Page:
• The approach is based on the realization that suicidal individuals often fall through multiple cracks in fragmented healthcare systems. 
  • Key areas of focus are means reduction, including eliminating suicide locations within communities. 

What is different about the ZSI approach? 

  • A Collaborative Safety Plan (formulated by the patient and provider) is completed with every patient experiencing suicidality. 
  • This Safety Plan discussion must include "means reduction" (how to eliminate access to guns and other methods of suicide).
  • A "warm hand-off" is conducted, which means a follow-up appointment with an outpatient provider is made while the patient is still in the hospital or clinic.
  • A follow-up phone call is made within 72 hours to patients discharged from the Emergency Room, an impatient unit or a clinic visit with a Collaborative Safety Plan.

 QPR Training

Safe Communities offers a free QPR (Question Persuade Refer) training where participants learn the warning signs for suicide, how to offer hope, and how to seek help to save a life.

QPR is CPR for Suicide Prevention. QPR stands for:

  • Question the person about suicide
  • Persuade the person to get help
  • Refer them for help

Send us an e-mail for more information or free QPR training. 

Suicide Prevention Gatekeepers

A gatekeeper is someone trained to recognize a suicide crisis and, because of their training, knows how and where to find help.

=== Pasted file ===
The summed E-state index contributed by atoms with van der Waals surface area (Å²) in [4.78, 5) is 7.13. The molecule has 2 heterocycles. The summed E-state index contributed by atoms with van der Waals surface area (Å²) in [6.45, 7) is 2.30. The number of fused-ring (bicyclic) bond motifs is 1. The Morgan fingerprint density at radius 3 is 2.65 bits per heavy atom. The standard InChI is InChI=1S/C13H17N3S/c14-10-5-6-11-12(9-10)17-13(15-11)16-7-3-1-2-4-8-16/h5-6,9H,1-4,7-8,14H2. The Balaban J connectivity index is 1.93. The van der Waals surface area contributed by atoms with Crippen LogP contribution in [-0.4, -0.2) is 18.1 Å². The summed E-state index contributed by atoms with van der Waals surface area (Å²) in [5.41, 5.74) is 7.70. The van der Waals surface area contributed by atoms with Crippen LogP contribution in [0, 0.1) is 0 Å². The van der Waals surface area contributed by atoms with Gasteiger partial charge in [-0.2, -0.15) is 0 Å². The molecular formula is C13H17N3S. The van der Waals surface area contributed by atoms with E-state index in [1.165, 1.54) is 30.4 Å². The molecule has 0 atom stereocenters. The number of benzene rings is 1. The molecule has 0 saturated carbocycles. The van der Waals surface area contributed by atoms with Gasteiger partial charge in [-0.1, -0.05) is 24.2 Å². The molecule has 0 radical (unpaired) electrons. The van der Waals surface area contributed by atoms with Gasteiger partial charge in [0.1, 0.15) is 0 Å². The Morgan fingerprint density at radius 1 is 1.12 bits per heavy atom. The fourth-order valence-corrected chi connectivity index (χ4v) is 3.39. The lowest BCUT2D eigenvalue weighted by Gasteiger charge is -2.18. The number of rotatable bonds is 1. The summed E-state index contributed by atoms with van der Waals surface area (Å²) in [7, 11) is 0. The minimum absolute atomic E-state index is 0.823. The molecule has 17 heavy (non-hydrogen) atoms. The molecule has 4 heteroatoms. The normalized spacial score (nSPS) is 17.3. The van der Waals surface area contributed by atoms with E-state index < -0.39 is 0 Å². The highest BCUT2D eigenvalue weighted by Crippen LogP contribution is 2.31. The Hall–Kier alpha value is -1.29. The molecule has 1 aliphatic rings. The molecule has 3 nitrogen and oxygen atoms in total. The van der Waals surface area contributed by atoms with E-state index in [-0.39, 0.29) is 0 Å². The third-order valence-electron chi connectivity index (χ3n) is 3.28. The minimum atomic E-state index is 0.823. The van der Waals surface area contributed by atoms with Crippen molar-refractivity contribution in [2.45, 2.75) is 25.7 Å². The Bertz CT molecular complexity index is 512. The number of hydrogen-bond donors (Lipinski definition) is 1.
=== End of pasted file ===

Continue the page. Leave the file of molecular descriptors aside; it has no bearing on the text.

• QPR gatekeeper training takes just one hour and is taught in a format that is clear, concise, and applicable for a wide variety of audiences. Gatekeepers are given information that is easy to understand, and reinforced by a QPR booklet and card complete with warning signs, methods to encourage a person to get help and a list of resources available in your community.
  • QPR recognizes that even socially isolated individuals usually have some sort of contact within their community (e.g. family, doctors, teachers, employer, banker, counselor, etc.) QPR teaches diverse groups within each community how to recognize the "real crises" of suicide and the symptoms that accompany it.
  • QPR addresses high-risk people within their own environments (verses requiring the individual to initiate requests for support or treatment on their own).
  • QPR offers the increased possibility of intervention early in the depressive and/or suicidal crisis (when the level of suicide may be less).
  • QPR encourages the gatekeeper to take the individual directly to a treatment provider and/or community resource.
  • QPR stresses active follow-up on each intervention that occurs.The individual trained in QPR often plays a preexisting role in the at-risk person's life. This increases the sense of continuity, support likelihood of a positive resolution.

2016 QPR Training Classes

No registration required. Class is free of charge. 


Upcoming QPR Training Classess

Monday, October 24, 2016

First United Methodist Church | 203 Wisconsin Ave., Madison, WI | 12:00-1:30 p.m.

Tuesday, November 22, 2016 

First United Methodist Church | 203 Wisconsin Ave., Madison, WI | 12:00-1:30 p.m.


Send us an e-mail for more information or free QPR training. 

"Thank you for this amazing training. It was very helpful to me and you presented difficult materials very well. I still can’t believe the number of suicides in Wisconsin. I would have never guessed. I am sharing this information with other groups." - Lisa, QPR Class Participant

Suicide Crisis Line Numbers:  

Dane County Suicide Crisis Line: (608) 280-2600

National Suicide Prevention Line:
1-800-273-TALK (8255)
1-800-SUICIDE (784-2433)